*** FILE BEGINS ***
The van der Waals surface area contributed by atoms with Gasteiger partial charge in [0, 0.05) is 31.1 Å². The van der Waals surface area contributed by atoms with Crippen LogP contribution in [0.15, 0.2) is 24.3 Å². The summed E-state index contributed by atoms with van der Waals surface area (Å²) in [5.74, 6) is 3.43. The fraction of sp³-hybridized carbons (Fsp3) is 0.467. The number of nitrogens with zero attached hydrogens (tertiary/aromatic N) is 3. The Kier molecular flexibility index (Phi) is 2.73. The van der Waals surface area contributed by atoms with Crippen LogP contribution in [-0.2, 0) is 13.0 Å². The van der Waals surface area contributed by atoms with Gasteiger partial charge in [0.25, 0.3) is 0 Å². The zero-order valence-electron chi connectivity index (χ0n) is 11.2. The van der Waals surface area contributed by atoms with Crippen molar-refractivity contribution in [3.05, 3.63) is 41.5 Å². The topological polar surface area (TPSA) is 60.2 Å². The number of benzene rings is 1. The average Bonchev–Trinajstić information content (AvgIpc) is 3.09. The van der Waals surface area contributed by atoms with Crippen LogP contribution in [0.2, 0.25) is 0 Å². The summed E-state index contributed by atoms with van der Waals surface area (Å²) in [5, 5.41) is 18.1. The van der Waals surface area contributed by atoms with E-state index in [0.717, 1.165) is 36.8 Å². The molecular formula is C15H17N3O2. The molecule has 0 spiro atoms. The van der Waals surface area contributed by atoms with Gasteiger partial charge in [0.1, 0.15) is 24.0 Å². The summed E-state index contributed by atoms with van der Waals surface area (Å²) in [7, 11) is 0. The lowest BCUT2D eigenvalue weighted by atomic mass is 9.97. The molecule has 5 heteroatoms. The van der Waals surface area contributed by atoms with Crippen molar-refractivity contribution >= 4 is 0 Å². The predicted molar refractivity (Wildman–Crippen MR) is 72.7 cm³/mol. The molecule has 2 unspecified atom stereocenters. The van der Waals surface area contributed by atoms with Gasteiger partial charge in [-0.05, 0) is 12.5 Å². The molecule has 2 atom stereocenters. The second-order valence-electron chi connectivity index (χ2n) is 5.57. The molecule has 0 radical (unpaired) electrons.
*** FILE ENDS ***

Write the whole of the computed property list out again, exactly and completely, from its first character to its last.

The van der Waals surface area contributed by atoms with Gasteiger partial charge in [0, 0.05) is 31.1 Å². The van der Waals surface area contributed by atoms with Crippen LogP contribution in [0.15, 0.2) is 24.3 Å². The summed E-state index contributed by atoms with van der Waals surface area (Å²) in [5.74, 6) is 3.43. The fraction of sp³-hybridized carbons (Fsp3) is 0.467. The number of nitrogens with zero attached hydrogens (tertiary/aromatic N) is 3. The Kier molecular flexibility index (Phi) is 2.73. The van der Waals surface area contributed by atoms with Crippen LogP contribution in [-0.2, 0) is 13.0 Å². The van der Waals surface area contributed by atoms with Gasteiger partial charge in [0.25, 0.3) is 0 Å². The zero-order valence-electron chi connectivity index (χ0n) is 11.2. The van der Waals surface area contributed by atoms with Crippen molar-refractivity contribution in [3.05, 3.63) is 41.5 Å². The topological polar surface area (TPSA) is 60.2 Å². The number of benzene rings is 1. The average Bonchev–Trinajstić information content (AvgIpc) is 3.09. The van der Waals surface area contributed by atoms with Crippen LogP contribution in [0.2, 0.25) is 0 Å². The summed E-state index contributed by atoms with van der Waals surface area (Å²) in [5, 5.41) is 18.1. The van der Waals surface area contributed by atoms with E-state index in [0.717, 1.165) is 36.8 Å². The molecular formula is C15H17N3O2. The molecule has 0 spiro atoms. The van der Waals surface area contributed by atoms with Gasteiger partial charge in [0.1, 0.15) is 24.0 Å². The summed E-state index contributed by atoms with van der Waals surface area (Å²) in [7, 11) is 0. The lowest BCUT2D eigenvalue weighted by atomic mass is 9.97. The molecule has 5 heteroatoms. The van der Waals surface area contributed by atoms with Crippen molar-refractivity contribution >= 4 is 0 Å². The predicted molar refractivity (Wildman–Crippen MR) is 72.7 cm³/mol. The molecule has 2 unspecified atom stereocenters. The van der Waals surface area contributed by atoms with Gasteiger partial charge in [-0.05, 0) is 12.5 Å². The molecule has 2 atom stereocenters. The second-order valence-electron chi connectivity index (χ2n) is 5.57. The molecule has 0 radical (unpaired) electrons.